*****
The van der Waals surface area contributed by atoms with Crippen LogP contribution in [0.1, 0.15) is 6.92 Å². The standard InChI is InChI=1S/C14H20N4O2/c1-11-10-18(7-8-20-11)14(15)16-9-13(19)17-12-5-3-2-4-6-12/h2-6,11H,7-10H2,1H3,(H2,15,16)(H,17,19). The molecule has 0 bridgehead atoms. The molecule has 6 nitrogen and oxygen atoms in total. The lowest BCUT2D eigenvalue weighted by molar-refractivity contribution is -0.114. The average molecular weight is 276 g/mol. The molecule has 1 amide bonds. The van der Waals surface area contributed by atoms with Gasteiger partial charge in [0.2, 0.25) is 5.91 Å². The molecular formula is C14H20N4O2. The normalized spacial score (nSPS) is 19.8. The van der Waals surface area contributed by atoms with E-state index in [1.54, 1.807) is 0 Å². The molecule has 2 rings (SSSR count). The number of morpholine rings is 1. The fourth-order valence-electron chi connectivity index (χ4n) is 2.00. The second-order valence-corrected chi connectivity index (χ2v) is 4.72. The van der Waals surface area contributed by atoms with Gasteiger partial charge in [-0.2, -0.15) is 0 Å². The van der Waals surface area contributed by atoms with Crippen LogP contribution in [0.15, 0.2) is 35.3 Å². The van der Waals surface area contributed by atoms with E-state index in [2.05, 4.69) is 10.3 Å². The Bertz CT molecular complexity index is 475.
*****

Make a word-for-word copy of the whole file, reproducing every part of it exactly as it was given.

The van der Waals surface area contributed by atoms with Crippen LogP contribution in [0.1, 0.15) is 6.92 Å². The standard InChI is InChI=1S/C14H20N4O2/c1-11-10-18(7-8-20-11)14(15)16-9-13(19)17-12-5-3-2-4-6-12/h2-6,11H,7-10H2,1H3,(H2,15,16)(H,17,19). The molecule has 0 bridgehead atoms. The molecule has 6 nitrogen and oxygen atoms in total. The lowest BCUT2D eigenvalue weighted by molar-refractivity contribution is -0.114. The average molecular weight is 276 g/mol. The molecule has 1 amide bonds. The van der Waals surface area contributed by atoms with Gasteiger partial charge in [0.2, 0.25) is 5.91 Å². The molecular formula is C14H20N4O2. The normalized spacial score (nSPS) is 19.8. The van der Waals surface area contributed by atoms with E-state index in [1.54, 1.807) is 0 Å². The molecule has 2 rings (SSSR count). The number of morpholine rings is 1. The fourth-order valence-electron chi connectivity index (χ4n) is 2.00. The second-order valence-corrected chi connectivity index (χ2v) is 4.72. The van der Waals surface area contributed by atoms with Gasteiger partial charge in [-0.2, -0.15) is 0 Å². The van der Waals surface area contributed by atoms with Crippen LogP contribution in [0.15, 0.2) is 35.3 Å². The van der Waals surface area contributed by atoms with E-state index in [2.05, 4.69) is 10.3 Å². The Bertz CT molecular complexity index is 475.